Finally, debugging VBScript and JavaScript for free! – Visual Studio Community 2013 published

One of the most popular posts I’ve written so far was about using Visual Studio Express to debug VBScript and JavaScript in local scripts, hta files etc. Probably not popular in terms of the absolute count of visitors, as the target audience of my blog is pretty straightforward due to the main focus on OS Deployment. More about getting linked and referenced from all kinds of different pages, especially help forums. I was pretty surprised on how often a question like „How do I debug/troubleshoot my VBScript“ or similar got raised.

And the day I posted it, it was already out-dated and kind of limited to people having access to a full edition of Visual Studio. 🙁

During that time I did all my development in Visual Studio 2005 and the free Express editions of that version did happily support the debugging of VBScript and JavaScript. Not only in web pages, also on standalone script files like vbs and wsf, which are heavily used within MDT, THE tool of choice for literally all Operating System Deployment related projects. So when dealing with MDT, you quickly end up dealing with VBScript as well, and being able to go through individual scripts and checking exactly how certain things are working is a huge help.

But, for some unknown reason, which I wasn’t ever able to get an appropriate response to, Microsoft removed this capability from all Visual Studio Express Editions after 2005. Turning it into an exclusive feature for the paying customer.

In preparation of our book about Advanced OSD customization (Stealing with pride – Available e.g. on Amazon), we spent quite lot of time testing the different Visual Studio Express editions, as we are still convinced, that the ability to properly debug a script during the development and testing, is a huge benefit and reduces the overall time spent on the development process. And while we were able to get certain debugging functionality working with some of these editions, it required the installation of several editions and a few un-supported changes to them, and it was still limited to a few usage scenarios only. So at the end, the disadvantages outweighed the benefits and we came to the conclusion, while we still must include in-depth information about how to properly debug and troubleshoot script files, we would have to recommend using any of the “full” editions of Visual Studio.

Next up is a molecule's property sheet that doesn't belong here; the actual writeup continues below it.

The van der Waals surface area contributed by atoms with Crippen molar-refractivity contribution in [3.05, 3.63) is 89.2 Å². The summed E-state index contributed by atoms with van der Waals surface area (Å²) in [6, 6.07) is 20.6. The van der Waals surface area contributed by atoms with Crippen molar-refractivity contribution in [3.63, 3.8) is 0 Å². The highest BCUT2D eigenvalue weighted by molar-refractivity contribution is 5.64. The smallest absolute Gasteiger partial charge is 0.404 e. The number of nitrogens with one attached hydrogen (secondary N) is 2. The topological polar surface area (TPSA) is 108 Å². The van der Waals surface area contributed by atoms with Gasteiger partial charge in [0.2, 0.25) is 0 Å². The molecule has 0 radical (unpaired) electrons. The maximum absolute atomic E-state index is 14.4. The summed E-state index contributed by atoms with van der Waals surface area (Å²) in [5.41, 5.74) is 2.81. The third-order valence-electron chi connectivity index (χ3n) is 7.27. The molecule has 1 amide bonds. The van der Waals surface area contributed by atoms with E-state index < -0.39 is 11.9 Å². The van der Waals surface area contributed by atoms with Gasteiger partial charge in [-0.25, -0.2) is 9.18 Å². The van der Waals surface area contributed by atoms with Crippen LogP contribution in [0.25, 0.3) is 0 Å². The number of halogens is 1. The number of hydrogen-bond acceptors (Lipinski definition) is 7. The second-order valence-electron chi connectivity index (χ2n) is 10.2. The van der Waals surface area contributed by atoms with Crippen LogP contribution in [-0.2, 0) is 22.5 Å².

And this was the best option until about one week ago, as Microsoft publicly announced the Visual Studio Community Edition. A full-featured IDE. For free! (It’s free for any individual “developer”. Certain limitations apply to the usage within organizations, as e.g. being available for only 5 Developers. Please have a look on the QA section on the Visual Studio Community edition web page)

Visual Studio Community Edition is actually equivalent to Visual Studio Professional with all it’s bells and whistles. Most importantly in regards to the topic described, all debugging as mentioned in my former post and in the book will work. I did a lot of testing during the last couple days to verify that everything we described does actually work with this edition as well. And it does!

For details on how to properly debug, please have a look on my former blog post, as the basic approach and handling hasn’t really changed since the time it got published. And if you want to get even more detailed information including step by step guides on how to develop and debug a custom script for MDT, I highly recommend to have a look in our most recent book.

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